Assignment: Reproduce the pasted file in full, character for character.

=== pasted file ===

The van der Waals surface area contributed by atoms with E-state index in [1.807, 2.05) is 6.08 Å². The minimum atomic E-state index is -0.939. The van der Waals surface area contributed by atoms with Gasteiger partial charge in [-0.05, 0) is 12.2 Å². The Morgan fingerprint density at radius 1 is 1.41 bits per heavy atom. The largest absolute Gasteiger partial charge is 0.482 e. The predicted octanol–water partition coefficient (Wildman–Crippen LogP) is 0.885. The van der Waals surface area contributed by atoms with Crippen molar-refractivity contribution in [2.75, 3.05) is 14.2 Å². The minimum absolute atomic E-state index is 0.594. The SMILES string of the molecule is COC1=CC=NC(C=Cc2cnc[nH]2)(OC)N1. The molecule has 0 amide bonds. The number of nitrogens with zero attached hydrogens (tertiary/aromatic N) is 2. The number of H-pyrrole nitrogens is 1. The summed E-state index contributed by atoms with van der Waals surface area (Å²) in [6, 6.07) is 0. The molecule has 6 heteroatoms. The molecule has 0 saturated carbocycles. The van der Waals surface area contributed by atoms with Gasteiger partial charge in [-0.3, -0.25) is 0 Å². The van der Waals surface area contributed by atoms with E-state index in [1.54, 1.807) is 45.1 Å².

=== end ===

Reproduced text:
The van der Waals surface area contributed by atoms with E-state index in [1.807, 2.05) is 6.08 Å². The minimum atomic E-state index is -0.939. The van der Waals surface area contributed by atoms with Gasteiger partial charge in [-0.05, 0) is 12.2 Å². The Morgan fingerprint density at radius 1 is 1.41 bits per heavy atom. The largest absolute Gasteiger partial charge is 0.482 e. The predicted octanol–water partition coefficient (Wildman–Crippen LogP) is 0.885. The van der Waals surface area contributed by atoms with Crippen molar-refractivity contribution in [2.75, 3.05) is 14.2 Å². The minimum absolute atomic E-state index is 0.594. The SMILES string of the molecule is COC1=CC=NC(C=Cc2cnc[nH]2)(OC)N1. The molecule has 0 amide bonds. The number of nitrogens with zero attached hydrogens (tertiary/aromatic N) is 2. The number of H-pyrrole nitrogens is 1. The summed E-state index contributed by atoms with van der Waals surface area (Å²) in [6, 6.07) is 0. The molecule has 6 heteroatoms. The molecule has 0 saturated carbocycles. The van der Waals surface area contributed by atoms with Gasteiger partial charge in [-0.3, -0.25) is 0 Å². The van der Waals surface area contributed by atoms with E-state index in [1.54, 1.807) is 45.1 Å².